She was a master of “hard eucharisteo,” thanking God for hard, hard things, not just with murmuring mouth, but with head and heart and life.
Shoved with all the mob of ragged women, through the gaping black hole of boxcar door, jammed so tight breath barely came, she’d said to sister Corrie, “Do you know what I am thankful for?…That Father is in heaven today.”
After standing, stripped naked, pained with humiliation under leering, sneering Nazi eyes, after Corrie’s sudden realization (“Betsie, they took His clothes, too!”), she gasped, “Oh Corrie, and I never thanked Him.”
And in the flea-infested squalor of the Ravensbruck barracks, where bad had become the worst of the worst, she turned 1 Thessalonians 5:18 almost into a game, a take-turns-giving-thanks.
“That’s it, Corrie! That’s His answer!. ‘Give thanks in all circumstances’! That’s what we can do. We can start right now to thank God for every single thing about this new barracks!”
Corrie stared at her… “Such as?”
“Such as being assigned here together…”
Corrie had to agree about that!
“Such as what you’re holding in your hand” (a Bible miraculously smuggled in).
About that, too.
“For the crowding. Since we’re packed so close, that many more will hear!” She looked expectantly at Corrie, waited, prodded.
“Oh, all right. Thank You for the jammed, stuffed, packed, suffocating crowds.”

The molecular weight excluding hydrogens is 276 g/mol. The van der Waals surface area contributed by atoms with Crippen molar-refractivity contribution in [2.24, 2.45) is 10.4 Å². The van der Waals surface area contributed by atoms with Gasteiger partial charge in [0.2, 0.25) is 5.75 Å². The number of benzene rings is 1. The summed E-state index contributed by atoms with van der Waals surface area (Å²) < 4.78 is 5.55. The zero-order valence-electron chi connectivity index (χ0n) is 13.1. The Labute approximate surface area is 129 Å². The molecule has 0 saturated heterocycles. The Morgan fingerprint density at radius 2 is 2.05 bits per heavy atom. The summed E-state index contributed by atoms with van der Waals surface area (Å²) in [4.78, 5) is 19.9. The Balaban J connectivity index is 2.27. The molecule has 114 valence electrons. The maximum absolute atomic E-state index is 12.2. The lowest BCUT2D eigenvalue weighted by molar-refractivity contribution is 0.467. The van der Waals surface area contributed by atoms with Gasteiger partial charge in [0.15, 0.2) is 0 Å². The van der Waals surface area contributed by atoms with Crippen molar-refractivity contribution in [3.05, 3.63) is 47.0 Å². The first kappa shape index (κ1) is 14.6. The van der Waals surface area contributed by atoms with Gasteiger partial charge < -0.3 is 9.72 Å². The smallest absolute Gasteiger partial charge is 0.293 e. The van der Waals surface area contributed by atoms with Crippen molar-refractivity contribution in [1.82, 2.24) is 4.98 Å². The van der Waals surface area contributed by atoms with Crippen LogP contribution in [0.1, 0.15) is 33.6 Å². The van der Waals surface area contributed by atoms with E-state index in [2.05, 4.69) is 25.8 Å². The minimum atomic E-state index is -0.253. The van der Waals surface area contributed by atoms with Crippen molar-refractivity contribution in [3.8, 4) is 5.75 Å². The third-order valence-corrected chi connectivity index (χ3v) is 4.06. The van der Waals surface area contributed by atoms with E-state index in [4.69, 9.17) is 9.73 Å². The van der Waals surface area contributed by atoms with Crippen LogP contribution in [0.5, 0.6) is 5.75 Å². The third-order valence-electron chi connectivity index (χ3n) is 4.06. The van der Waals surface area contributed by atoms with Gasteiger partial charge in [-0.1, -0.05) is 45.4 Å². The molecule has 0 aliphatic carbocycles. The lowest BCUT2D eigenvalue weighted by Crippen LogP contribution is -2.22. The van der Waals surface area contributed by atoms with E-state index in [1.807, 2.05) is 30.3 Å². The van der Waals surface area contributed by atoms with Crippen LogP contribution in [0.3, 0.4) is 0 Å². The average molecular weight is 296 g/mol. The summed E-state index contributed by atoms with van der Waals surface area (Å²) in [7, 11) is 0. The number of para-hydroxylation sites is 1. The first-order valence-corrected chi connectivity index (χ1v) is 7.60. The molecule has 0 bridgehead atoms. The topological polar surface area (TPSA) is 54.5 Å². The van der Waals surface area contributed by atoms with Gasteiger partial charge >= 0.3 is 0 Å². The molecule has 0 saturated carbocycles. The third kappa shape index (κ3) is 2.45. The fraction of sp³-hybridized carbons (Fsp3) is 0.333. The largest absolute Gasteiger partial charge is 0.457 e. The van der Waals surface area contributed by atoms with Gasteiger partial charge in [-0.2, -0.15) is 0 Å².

“Thank You,” Betsie went on serenely, “for the fleas and…”
That was enough for Corrie! The torment of multiplying bites from rotten, infested “bedding,” drove her to declare she wouldn’t, couldn’t, thank God for the fleas!
“’Give thanks in all circumstances,’” Betsie quoted. “It doesn’t say ‘in pleasant circumstances. Fleas are part of this place where God has put us.”
“And so,” wrote Corrie later, “ we stood between piers of bunks and gave thanks for fleas.” (In fact for what were, much worse, black lice!)
Later they discovered good reason to do so, to make it make sense. They learned why their barracks was left unentered, why they were left unmolested, unhindered in their spiritual pursuits.
No guard or supervisor would venture one footstep into their plague of vermin. They could freely read their Bible to whomever would hear, could sing and worship in growing numbers in that dimness where lost souls became acquainted with the God of grace-in-even-the-bad-places.
Betsie ten Boom taught gratitude and grace by quietly living her faith-life amid the worst of worsts. She understood and rejoiced in “the fellowship of His sufferings” (Ph 3:10), and trusted Him to be working all things for the good of His called (Rom 8:28), and those He would yet call in that dark place.
Thus the door opened to transformation: from a mob of grasping, clawing, fighting women-turned-animals in a hellhole—into a beautiful church of sorts, where worship rose like sweet incense from amid the stink, and kind friends began looking out for one another’s well-being, even above their own.
And from all of this arose Corrie’s certain knowledge of God’s clear purpose for the rest of her life:
“We must tell people what we have learned here… that there is no pit so deep that He is not deeper still. They will listen.. because we have been here.”
How often I complain of things so small, so insignificant, compared to such as Betsie and Corrie endured! May the Lord forgive my foolish sense of entitlement, and grant me grace to trust and thank as Betsie did, and live a life that teaches little lessons like those her life taught big.